Ham(m)er Time!: We can’t ignore educational excellence

State budget talks at the Arizona Capitol are entering a critical phase. Lawmakers are balancing their investment priorities with those of the governor, while fielding a barrage of spending requests from all corners. Meanwhile, critics are making their counterarguments, usually in good faith, but not always.

Take a top priority of the Arizona Chamber of Commerce and Industry, Results-Based Funding for K-12 education. We believe this funding model offers the best opportunity to sustain and expand great schools.

Over the past few years, lawmakers and voters have increased their commitment to public schools through the continued implementation of a 20 percent teacher pay raise by school year 2020, the continued restoration of funding for school district capital costs, the extension of Proposition 301 funding for teachers, and the adoption of Proposition 123 to help bolster classroom budgets, all policies we strongly supported.

Much of this funding to support our public school classrooms—the largest component of the state budget—comes from billions in property and income taxes generated by industry and Arizona workers. We expect results.

Accepting failure, or worse, ignoring excellence, is a strategy our economy, our students, and our state can no longer afford. Further, it isn’t necessary. Exemplars of educational success exist now to absorb that failure, but they aren’t a priority in the funding formula.

The stakes are high for ignoring these schools, and yet few initiatives have required more myth-busting than the effort to fund excellence.

Let’s look at the facts.

The K-12 funding formula dedicates extra dollars to individual student needs – special education, early literacy, English Learners. Until Results-Based Funding, not a single dollar went to schools and classrooms successfully closing the achievement gap for students.

Currently, all ‘A’-rated public schools earn Results Funding. This program is not targeted at just a handful of schools in tony areas. Public schools of all stripes are eligible: small, large, urban, rural, district and charter. This year’s proposed expansion would recognize 230 additional high-poverty schools making the biggest academic gains. In total, nearly 700 schools in 14 counties would qualify for Results-Based Funding under the expansion.

Claims that Results Funding is not going to schools that “need it the most” don’t hold water. The majority of the dollars will go to support schools that do what many of their colleagues say is impossible: close the achievement gap and help students get the education they need to break the cycle of poverty.

If you’re looking for schools that are climbing up the achievement ladder, look here.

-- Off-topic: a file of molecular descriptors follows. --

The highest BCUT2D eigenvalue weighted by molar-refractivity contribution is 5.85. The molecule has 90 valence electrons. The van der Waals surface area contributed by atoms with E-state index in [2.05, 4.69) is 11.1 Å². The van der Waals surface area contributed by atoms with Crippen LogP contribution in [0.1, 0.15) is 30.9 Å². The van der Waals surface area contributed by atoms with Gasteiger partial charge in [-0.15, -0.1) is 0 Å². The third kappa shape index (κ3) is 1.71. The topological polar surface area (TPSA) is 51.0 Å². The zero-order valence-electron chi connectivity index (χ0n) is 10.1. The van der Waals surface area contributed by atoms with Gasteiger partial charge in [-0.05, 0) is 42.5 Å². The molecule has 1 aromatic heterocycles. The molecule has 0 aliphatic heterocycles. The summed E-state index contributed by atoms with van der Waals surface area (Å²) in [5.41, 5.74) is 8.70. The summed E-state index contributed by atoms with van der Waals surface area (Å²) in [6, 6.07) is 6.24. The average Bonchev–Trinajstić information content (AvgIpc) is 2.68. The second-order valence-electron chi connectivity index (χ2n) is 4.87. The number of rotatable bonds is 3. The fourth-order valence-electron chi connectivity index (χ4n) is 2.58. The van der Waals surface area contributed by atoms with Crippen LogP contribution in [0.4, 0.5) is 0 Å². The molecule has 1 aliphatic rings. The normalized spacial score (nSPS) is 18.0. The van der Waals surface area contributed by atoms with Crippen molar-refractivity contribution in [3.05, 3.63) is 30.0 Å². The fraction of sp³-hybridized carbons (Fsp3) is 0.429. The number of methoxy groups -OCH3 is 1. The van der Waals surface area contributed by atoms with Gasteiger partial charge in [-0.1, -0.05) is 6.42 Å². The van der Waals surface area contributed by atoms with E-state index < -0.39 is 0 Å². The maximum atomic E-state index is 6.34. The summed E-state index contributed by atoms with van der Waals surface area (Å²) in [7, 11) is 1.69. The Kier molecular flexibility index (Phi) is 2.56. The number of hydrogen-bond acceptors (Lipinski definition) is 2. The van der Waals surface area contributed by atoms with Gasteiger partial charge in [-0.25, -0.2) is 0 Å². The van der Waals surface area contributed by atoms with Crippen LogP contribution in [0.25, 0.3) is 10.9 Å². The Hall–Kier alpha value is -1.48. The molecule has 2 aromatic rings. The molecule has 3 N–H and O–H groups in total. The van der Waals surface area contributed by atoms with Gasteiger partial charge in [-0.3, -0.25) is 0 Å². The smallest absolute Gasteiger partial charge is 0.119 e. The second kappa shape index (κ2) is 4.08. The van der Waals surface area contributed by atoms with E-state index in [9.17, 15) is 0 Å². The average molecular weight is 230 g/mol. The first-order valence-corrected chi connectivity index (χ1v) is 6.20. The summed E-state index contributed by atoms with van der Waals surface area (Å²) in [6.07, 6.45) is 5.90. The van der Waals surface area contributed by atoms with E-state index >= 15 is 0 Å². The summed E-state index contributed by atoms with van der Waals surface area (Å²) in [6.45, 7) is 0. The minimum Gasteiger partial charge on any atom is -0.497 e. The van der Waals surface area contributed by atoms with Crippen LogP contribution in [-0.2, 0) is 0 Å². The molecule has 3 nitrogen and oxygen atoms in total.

A quick scan of districts in high-poverty neighborhoods will show that schools in the same school district, with the same funding, serving kids with the same life challenges, are getting dramatically different results. Yet, little to nothing is done to ensure the high performers can keep doing what they’re doing, or even more.

The Obama Administration sank billions into so-called School Improvement Grants to help states’ lowest performing schools. Their own research shows that most of the schools that received funding either stayed the same or actually got worse.

Tragically, when schools that receive those school improvement dollars actually improve, they’re no longer eligible to receive the extra funding that goes with low performance. Results-Based Funding will help stop what happens to communities like Ajo (population 3,300) when they move from an ’F’ to an ‘A’ and then, as a result, lose money only available to schools that persistently fail their kids.

And what about the group of schools that serve a low- or no-poverty student population? All parents work hard to find a good fit for their children and are not immune from having a neighborhood school that underserves their child’s potential. Imagine finding a better alternative for your child only to get stuck on a waitlist. I truly believe waitlists are a sign of failed public policy. For this reason, Results Funding is also intended to help more good schools meet demand.

Putting dollars towards expanding and sustaining excellent schools is somehow a radical idea in education funding. It shouldn’t be. We should expand Results-Based Funding to more schools doing the best work for Arizona students.

Glenn Hamer is president and CEO of the Arizona Chamber of Commerce and Industry. 

Glenn Hamer

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